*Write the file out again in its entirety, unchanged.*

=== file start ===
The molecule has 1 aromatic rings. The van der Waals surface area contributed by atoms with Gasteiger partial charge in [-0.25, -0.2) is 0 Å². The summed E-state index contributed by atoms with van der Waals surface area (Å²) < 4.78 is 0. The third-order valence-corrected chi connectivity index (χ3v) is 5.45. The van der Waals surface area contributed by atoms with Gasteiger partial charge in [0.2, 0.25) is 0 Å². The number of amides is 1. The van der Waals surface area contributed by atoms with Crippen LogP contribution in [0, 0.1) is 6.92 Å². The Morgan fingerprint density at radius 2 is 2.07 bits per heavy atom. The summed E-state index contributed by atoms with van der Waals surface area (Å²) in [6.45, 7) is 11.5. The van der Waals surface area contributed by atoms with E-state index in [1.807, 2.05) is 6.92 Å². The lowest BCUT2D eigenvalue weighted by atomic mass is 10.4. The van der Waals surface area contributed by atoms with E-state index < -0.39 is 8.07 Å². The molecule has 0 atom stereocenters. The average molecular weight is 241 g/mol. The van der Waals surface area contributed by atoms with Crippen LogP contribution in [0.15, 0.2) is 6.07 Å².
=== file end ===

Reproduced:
The molecule has 1 aromatic rings. The van der Waals surface area contributed by atoms with Gasteiger partial charge in [-0.25, -0.2) is 0 Å². The summed E-state index contributed by atoms with van der Waals surface area (Å²) < 4.78 is 0. The third-order valence-corrected chi connectivity index (χ3v) is 5.45. The van der Waals surface area contributed by atoms with Gasteiger partial charge in [0.2, 0.25) is 0 Å². The number of amides is 1. The van der Waals surface area contributed by atoms with Crippen LogP contribution in [0, 0.1) is 6.92 Å². The Morgan fingerprint density at radius 2 is 2.07 bits per heavy atom. The summed E-state index contributed by atoms with van der Waals surface area (Å²) in [6.45, 7) is 11.5. The van der Waals surface area contributed by atoms with E-state index in [1.807, 2.05) is 6.92 Å². The lowest BCUT2D eigenvalue weighted by atomic mass is 10.4. The van der Waals surface area contributed by atoms with E-state index < -0.39 is 8.07 Å². The molecule has 0 atom stereocenters. The average molecular weight is 241 g/mol. The van der Waals surface area contributed by atoms with Crippen LogP contribution in [0.15, 0.2) is 6.07 Å².